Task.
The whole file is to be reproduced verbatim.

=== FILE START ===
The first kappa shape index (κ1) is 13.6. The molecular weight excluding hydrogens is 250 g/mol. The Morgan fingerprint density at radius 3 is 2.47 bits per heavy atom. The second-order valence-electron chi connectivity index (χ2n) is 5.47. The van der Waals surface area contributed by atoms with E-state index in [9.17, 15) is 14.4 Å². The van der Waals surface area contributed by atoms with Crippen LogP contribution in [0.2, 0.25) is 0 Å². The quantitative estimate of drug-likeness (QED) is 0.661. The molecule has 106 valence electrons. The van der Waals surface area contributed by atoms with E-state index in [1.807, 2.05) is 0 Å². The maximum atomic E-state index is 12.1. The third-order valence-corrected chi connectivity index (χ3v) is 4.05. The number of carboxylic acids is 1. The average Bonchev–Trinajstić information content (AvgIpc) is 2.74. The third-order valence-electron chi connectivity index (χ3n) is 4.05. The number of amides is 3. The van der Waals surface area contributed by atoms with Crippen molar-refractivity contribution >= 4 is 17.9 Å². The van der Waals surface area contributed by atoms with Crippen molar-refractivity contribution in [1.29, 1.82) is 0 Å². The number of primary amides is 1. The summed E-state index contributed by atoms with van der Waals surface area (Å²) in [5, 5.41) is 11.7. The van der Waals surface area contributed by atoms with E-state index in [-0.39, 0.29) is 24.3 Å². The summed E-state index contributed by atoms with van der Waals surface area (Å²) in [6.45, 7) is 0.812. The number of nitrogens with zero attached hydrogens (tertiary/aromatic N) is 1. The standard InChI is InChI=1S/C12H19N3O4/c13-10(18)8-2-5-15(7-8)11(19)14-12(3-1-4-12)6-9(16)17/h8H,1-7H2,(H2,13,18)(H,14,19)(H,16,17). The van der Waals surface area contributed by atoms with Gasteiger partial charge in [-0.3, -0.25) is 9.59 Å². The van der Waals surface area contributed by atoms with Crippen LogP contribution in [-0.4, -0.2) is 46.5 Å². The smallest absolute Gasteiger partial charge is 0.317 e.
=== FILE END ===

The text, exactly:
The first kappa shape index (κ1) is 13.6. The molecular weight excluding hydrogens is 250 g/mol. The Morgan fingerprint density at radius 3 is 2.47 bits per heavy atom. The second-order valence-electron chi connectivity index (χ2n) is 5.47. The van der Waals surface area contributed by atoms with E-state index in [9.17, 15) is 14.4 Å². The van der Waals surface area contributed by atoms with Crippen LogP contribution in [0.2, 0.25) is 0 Å². The quantitative estimate of drug-likeness (QED) is 0.661. The molecule has 106 valence electrons. The van der Waals surface area contributed by atoms with E-state index in [1.807, 2.05) is 0 Å². The maximum atomic E-state index is 12.1. The third-order valence-corrected chi connectivity index (χ3v) is 4.05. The number of carboxylic acids is 1. The average Bonchev–Trinajstić information content (AvgIpc) is 2.74. The third-order valence-electron chi connectivity index (χ3n) is 4.05. The number of amides is 3. The van der Waals surface area contributed by atoms with Crippen molar-refractivity contribution >= 4 is 17.9 Å². The van der Waals surface area contributed by atoms with Crippen molar-refractivity contribution in [1.29, 1.82) is 0 Å². The number of primary amides is 1. The summed E-state index contributed by atoms with van der Waals surface area (Å²) in [5, 5.41) is 11.7. The van der Waals surface area contributed by atoms with E-state index in [-0.39, 0.29) is 24.3 Å². The summed E-state index contributed by atoms with van der Waals surface area (Å²) in [6.45, 7) is 0.812. The number of nitrogens with zero attached hydrogens (tertiary/aromatic N) is 1. The standard InChI is InChI=1S/C12H19N3O4/c13-10(18)8-2-5-15(7-8)11(19)14-12(3-1-4-12)6-9(16)17/h8H,1-7H2,(H2,13,18)(H,14,19)(H,16,17). The van der Waals surface area contributed by atoms with Gasteiger partial charge in [-0.3, -0.25) is 9.59 Å². The van der Waals surface area contributed by atoms with Crippen LogP contribution in [-0.4, -0.2) is 46.5 Å². The smallest absolute Gasteiger partial charge is 0.317 e.